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Reform Scotland News: 30 June 2011

All newspaper references refer to Scottish editions. Where there is a link to a newspaper’s website, the relevant page reference is highlighted and underlined.

 

In addition to the newspaper stories outlined below, further news coverage can be found online at BBC News Scotland, STV News and Sky News.

 

Politics

Scottish Government budget: John Swinney, finance secretary, has announced that the Scottish Government’s provisional budget results for 2010-11 have revealed a £12 million under-spend. (Scotsman page 2, Courier page 12)

 

Strikes: It is expected that more than 200 UK Border Agency (UKBA) staff who work in Scotland’s airports and ports will take part in the day of industrial action by public sector workers, forcing the Home Office agency to draft in replacement staff. It is expected up to 30,000 Scottish Members of the Public and Commercial Services Union (PCS) will take action today. (Scotsman page 8, Herald page 6, Guardian page 1, Financial Times page 2, Daily Express page 4, Daily Record page 2, Daily Mail page 4)

 

Labour: Labour leaders are worried their massive majority will be wiped out in today’s Inverclyde by-election, fearing the momentum from the SNP’s landslide in the Holyrood elections could sweep the Nationalists to victory. (Herald page 4, Times page 11)

 

Christie Commission: Public services in Scotland are facing their most serious challenge since the welfare state was created and reforms must begin immediately, a commission set up by the Government to examine their future has warned. (Scotsman page 9, Herald page 8, Courier page 12, Daily Mail page 2)

 

Economy

Lloyds: Lloyds Banking Group has refused to rule out job losses in Scotland ahead of an announcement expected today of about 15, 000 redundancies. Lloyds employs about 20,000 workers in Scotland. (Scotsman page 2, Guardian page 28, Daily Express page 2)

 

Transport

Trams: Council leaders are today expected to back a £773 million tramline between Edinburgh airport and the city centre. The Liberal Democrats- the biggest party on Edinburgh City Council – were last night on the verge of backing officials’ recommendations to extend the route as far as St Andrews Square. (Scotsman page 1)

 

Bus Union: Union leaders representing workers at Edinburgh’s biggest bus company have mounted a new campaign against the capital’s tram scheme over fears the firm will be used to help keep the troubled project afloat. The United trade union had previously headed off plans to merge Lothian Buses with the city council’s tram firm. (Scotsman page 7)

 

ScotRail: ScotRail is the only train operator whose customer satisfaction has dropped “significantly” over the past year, an annual survey of rail passengers has revealed. The National Passenger Survey found customer satisfaction among ScotRail customers was down 5% over 12 months. (Scotsman page 12, Herald page 5)

 

Education

Degree cost: Scottish degrees are set to become the most expensive in the UK after the SNP government said it would allow universities to charge up to £36,000 in fees to non-Scots students. Education secretary Michael Russell said students from other parts of the UK could be charged a maximum of £9,000 a year to study at universities in Scotland. (Scotsman page 1, Herald page 1, Times page 1, Courier page 1, Guardian page 9, Daily Telegraph page 1, Daily Express page 2, Daily Mail page 8)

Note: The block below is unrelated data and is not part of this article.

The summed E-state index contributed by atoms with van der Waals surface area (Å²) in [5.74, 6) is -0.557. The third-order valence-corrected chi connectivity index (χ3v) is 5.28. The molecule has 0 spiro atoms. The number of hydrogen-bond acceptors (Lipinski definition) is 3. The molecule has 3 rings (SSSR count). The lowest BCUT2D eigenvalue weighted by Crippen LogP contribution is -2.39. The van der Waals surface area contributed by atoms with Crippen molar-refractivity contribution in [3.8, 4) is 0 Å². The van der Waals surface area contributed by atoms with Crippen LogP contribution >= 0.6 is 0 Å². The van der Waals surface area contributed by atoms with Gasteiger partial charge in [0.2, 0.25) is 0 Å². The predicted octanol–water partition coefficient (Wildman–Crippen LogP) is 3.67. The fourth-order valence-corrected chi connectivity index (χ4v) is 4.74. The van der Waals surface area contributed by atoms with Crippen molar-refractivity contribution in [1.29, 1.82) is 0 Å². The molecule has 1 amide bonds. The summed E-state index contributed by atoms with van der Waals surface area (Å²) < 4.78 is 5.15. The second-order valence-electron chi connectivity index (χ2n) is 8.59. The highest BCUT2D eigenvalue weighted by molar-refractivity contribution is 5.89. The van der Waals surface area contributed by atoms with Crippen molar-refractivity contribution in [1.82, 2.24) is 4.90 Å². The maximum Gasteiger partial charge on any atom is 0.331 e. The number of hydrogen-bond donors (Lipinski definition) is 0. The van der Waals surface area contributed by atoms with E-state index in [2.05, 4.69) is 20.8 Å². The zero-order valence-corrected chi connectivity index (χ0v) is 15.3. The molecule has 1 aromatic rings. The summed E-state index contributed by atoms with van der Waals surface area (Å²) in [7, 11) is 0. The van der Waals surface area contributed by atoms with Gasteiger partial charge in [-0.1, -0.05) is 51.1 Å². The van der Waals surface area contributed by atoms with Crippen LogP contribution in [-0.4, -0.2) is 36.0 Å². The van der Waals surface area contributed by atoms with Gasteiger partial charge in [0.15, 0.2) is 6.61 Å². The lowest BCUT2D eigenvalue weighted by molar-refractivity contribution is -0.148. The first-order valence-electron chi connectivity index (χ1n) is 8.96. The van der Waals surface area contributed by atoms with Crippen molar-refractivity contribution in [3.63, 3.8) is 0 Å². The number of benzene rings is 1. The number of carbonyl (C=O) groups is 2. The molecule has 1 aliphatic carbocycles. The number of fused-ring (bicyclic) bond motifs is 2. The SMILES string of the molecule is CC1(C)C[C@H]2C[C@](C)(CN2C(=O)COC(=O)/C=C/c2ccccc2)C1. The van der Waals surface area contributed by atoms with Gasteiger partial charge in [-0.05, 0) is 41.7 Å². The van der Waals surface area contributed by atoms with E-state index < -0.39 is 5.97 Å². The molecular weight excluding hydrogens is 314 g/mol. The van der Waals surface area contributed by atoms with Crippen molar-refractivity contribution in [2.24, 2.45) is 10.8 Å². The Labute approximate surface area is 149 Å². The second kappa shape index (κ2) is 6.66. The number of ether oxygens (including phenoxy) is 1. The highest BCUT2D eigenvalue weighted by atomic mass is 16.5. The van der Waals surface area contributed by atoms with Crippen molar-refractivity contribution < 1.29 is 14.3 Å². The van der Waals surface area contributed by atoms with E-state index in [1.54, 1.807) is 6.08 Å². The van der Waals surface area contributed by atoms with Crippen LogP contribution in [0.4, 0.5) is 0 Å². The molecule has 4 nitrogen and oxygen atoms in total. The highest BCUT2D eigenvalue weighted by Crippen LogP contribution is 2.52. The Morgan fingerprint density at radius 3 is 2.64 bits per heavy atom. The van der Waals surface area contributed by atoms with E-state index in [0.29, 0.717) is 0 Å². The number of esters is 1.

Justice

Zero tolerance: Special anti-sectarian officers will be deployed to police the Orange Order parade this weekend. Around 8,000 marchers from 182 lodges are expected at the event in Glasgow on Saturday. Assistant Chief Campbell Corrigan, of Strathclyde Police, warned that police would be taking a tough approach. (Scotsman page 21)

 

Fraser retrial row: First Minister Alex Salmond and his ministers have been accused by a leading lawyer of destroying the prospects of a fair trial for Elgin businessman Nat Fraser. Maggie Scott, QC, told the Appeal Court in Edinburgh that the Scottish Government’s concerns about the “interfering” role of the UK Supreme Court has been prejudicial to Fraser. (Herald page 1, Daily Telegraph page 2, Daily Mail page 9)

 

Health

Research unit: Global challenges such as food shortages and the spread of diseases will be targeted by a new £60 million research unit. Researchers from the Roslin Institute at the University of Edinburgh will take up residence in the purpose-built centre, which was opened yesterday. (Scotsman page 16)

 

Smoking ban: The British Medical Association (BMA) has backed calls to ask UK governments to introduce legislation to ban smoking while driving, to protect people-particularly children- from harmful tobacco fumes. (Scotsman page 20)

 

Measles surge: Health Protection Scotland (HPS) has announced that in the first 24 weeks of 2011, they have received 54 reports of suspected measles and 22 laboratory-confirmed cases. In the same period in 2010 there were 38 reports of suspected measles and no confirmed cases. (Scotsman page 21)

 

Alcohol: The UK’s first off-sales bans for under-21s and stings on licensees selling liquor to drunks are expected to be among a raft of measures launched in Glasgow to tackle the city’s chronic relationship with alcohol. (Herald page 5)